“It is easily the quickest way around central London, faster than bus, Tube or taxi. You can predict precisely how long every journey will take, regardless of traffic jams, Tube strikes or leaves on the line. It provides excellent exercise. It does not pollute the atmosphere. It does not clog up the streets.”
When singer Jarvis Cocker of Pulp wants to get anywhere in London, he throws his long-legs over his trusty mountain bike.
Oscar winning bad boy actor Russell Crowe talks about his love of retail therapy – and cycling – in the December 2007 edition of Men’s Journal.
Courtney Cox bought her friend Jennifer Aniston a $12,000 Chanel bicycle after Aniston expressed an interest in hitting Los Angeles’ bike lanes.
Singer-songwriter Peter Gabriel can ride a Moulton and sing at the same time.
He may not be wearing his blue suede cycling shoes in this pic but Elvis is on an early cruiser bike, complete with basket.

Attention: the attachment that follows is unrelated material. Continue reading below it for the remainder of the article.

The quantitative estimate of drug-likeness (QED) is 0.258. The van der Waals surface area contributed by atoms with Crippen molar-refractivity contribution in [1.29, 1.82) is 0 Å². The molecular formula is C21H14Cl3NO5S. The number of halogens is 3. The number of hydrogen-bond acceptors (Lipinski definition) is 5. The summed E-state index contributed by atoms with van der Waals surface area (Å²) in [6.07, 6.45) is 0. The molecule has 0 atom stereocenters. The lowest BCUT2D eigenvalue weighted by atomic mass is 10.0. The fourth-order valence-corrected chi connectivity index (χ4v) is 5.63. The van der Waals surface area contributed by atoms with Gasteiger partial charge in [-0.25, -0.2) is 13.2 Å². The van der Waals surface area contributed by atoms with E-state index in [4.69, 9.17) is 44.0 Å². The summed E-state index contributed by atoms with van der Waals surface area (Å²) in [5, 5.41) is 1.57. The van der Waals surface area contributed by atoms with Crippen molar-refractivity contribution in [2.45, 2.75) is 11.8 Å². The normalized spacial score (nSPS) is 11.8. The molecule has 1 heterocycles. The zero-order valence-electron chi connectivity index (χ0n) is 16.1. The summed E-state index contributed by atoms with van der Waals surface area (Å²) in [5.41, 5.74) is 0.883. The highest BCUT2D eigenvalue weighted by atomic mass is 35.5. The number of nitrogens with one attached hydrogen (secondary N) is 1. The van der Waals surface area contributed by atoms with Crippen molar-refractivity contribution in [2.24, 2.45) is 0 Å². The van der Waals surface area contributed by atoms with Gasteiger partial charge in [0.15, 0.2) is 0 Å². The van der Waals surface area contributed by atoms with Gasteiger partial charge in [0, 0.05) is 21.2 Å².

“Honestly, bicycling isn’t just fun and healthy and non-polluting, it’s sexy. It gives you a nice rear end.”
Actor Jake Gyllenhaal is said to look good in Lance Armstrong’s shorts. At least the socks are white.
Fashion designers Jeff Banks and Sir Paul Smith are avid roadies. Smith’s company has sponsored cycle teams, and Banks Jnr owes his love of cycling to Banks Snr:
“My dad was a racer before the war. He bought me an Italian racing bike when I was 11, and I suppose I’ve never looked back. There’s not a major col in the Alps or Pyrenees that I haven’t climbed. I suppose I do it for the sense of achievement you get when you complete rides like that. It’s amazing.”
Giles Deacon, the British Fashion Designer of the Year for 2007, has expensive tastes (favourite hotels: Hôtel Costes in Paris, the Principe di Savoia in Milan and the Chateau Marmont in LA) but he’s still a down-to-earth Cumbrian lad who knows bikes are best: “I adore London and, if I have time off, I’ll just explore the city – visiting exhibitions. I like cycling everywhere. I have done so since I moved here 20 years ago.”
Movie star Daniel Day-Lewis has a house in Ireland, close to Sir Paul Smith. The two cycle together. In a February 2008 interview with Esquire magazine Day-Lewis said: “I cycle everywhere…I’d still like to make a film about cycling. I still feel there’s something to be done there.”